Not sure if sentimental is the right word. I have from time to time sold lenses I use regularly because someone paid my asking price, and then regretted not having the lens when its replacement didn't live up to my expectations. For example I sold my SA 90/8 to replace with a 90/5.6, and I very much regret it because the 90/8 I had was a fine lens that I could afford filters for and could carry in a backpack. I've been trying to find another at a bargain price and so far no luck.

  7. #7

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    Jul 2017
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    46

    Re: Do you get sentimental about your lenses?

    Most definitely, They are not always easily replaced, in some cases it can take many years if ever. I find it comforting to have a duplicate in the wings (same thing with my favorite cameras). Usually expensive and sometimes hard to do since you may go through several of the same lens to find one with similar character.
    When there is a hurricane coming, the lenses get packed first.

  8. #8

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    NJ
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    Re: Do you get sentimental about your lenses?

    Sentimental? About a few, absolutely, but not because of the lenses themselves. Because of the personal relationships behind them.

    After reading the VM carefully, I decided that I wanted a 4"/2.0 TTH Anastigmat as fitted to early Vinten F.95 and Williamson/A.G.I. F.134 and F.139 aerial cameras for my dinky little 2x3 Speed Graphic. Google search found a small ad for two F.95s with 100/2.0 lenses on a UK 8mm cinema site run by the late Warton Parfitt. The ad had a phone number but no e-mail address, so I sent Mr. Parfitt an e-mail asking for the advertiser's e-mail address. The reply? "Call Clive." So I did. The seller, Clive Bruce, and I discussed what he had. I bought the better lens without the large bulky expensive-to-ship camera, for which I had no use. Clive and I exchanged e-mail addresses and corresponded. A friendship developed. It lasted until Clive's widow informed that he'd died. The lens will probably bring several thousand dollars. I'm never going to use it again but keep it because I treasure the memory of the friendship.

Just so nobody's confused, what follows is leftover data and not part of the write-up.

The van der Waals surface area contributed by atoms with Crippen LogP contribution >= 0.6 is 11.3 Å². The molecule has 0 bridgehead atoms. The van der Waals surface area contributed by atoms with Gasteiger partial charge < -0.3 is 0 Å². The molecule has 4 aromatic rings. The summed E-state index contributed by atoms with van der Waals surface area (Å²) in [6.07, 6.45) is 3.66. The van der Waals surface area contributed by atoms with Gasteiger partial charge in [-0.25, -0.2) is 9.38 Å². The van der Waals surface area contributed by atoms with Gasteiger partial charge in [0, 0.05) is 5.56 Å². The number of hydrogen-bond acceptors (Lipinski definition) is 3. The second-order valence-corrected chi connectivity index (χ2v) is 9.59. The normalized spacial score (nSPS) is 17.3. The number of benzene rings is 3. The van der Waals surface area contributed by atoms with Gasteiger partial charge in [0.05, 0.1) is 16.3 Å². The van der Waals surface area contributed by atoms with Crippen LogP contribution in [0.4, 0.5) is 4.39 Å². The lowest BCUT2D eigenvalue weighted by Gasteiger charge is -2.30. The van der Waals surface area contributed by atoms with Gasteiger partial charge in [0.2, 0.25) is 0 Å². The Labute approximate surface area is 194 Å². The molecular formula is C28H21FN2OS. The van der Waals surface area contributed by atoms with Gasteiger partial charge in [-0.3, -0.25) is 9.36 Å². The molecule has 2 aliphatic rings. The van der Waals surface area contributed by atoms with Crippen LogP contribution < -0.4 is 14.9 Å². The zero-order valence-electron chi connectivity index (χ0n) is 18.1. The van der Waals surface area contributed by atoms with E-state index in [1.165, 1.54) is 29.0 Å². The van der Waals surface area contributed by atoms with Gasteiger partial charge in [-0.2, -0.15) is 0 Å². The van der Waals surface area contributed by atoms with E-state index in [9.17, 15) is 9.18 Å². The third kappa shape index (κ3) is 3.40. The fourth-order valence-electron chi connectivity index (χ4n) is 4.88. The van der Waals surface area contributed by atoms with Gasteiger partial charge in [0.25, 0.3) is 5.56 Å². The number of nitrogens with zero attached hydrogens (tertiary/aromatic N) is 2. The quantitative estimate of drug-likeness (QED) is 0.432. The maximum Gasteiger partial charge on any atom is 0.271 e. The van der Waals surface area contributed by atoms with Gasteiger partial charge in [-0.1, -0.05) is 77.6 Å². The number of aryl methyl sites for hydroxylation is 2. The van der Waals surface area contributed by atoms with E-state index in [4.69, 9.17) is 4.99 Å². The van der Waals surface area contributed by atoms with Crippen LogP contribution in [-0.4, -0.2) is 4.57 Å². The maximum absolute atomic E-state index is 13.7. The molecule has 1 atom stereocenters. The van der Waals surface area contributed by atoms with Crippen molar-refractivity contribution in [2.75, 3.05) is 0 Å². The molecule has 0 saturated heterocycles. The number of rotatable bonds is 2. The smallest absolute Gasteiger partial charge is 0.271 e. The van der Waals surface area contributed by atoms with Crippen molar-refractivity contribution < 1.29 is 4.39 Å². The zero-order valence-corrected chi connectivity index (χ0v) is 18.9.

Now that I think of it, I'm attached to the 38/4.5 Biogon that Steve Grimes put in shutter for me. Partly because of Steve, partly because after it came back from Woonsocket I was so taken with what it did that for several months I couldn't bring myself to use any other. A visit to California broke the spell. I used the Biogon to shoot the Mono Lake basin from the scenic overlook on 95 just north of the basin. Scenic vistas don't go well with extreme wide angle lenses. All foreground, no main subject. The lens, though, is another treasure to be kept forever, whether I use it or not. I used a scene shot with it to help me sell 18 of the 20 38/4.5 Biogons I'd bought from a surplus shop in Aachen. Some of the messages from buyers were touching. And shortly after Steve died I hand carried one buyer's lens up to Woonsocket, partly as a favor, partly because I wanted to discuss a small project, and partly to let Adam Dau know that skgrimes was a treasure to be supported. Adam is still a friend.
    Last edited by Dan Fromm; 27-Aug-2022 at 15:57.

  9. #9
    Mark Sawyer's Avatar
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    Stuck inside of Tucson with the Neverland Blues again...
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    Re: Do you get sentimental about your lenses?

    Sometimes I put them on the camera and take advantage of them... Does that count?
    "I love my Verito lens, but I always have to sharpen everything in Photoshop..."

  10. #10
    Small town, South Carolina, US
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    Re: Do you get sentimental about your lenses?

    My most appreciated/loved lens is a Rodenstock 135/5.6 Sironar-N. I have used it on several 4x5 cameras that I own or have owned. When using the 4x5 format I never "leave home without it." Actually, I now have two to them.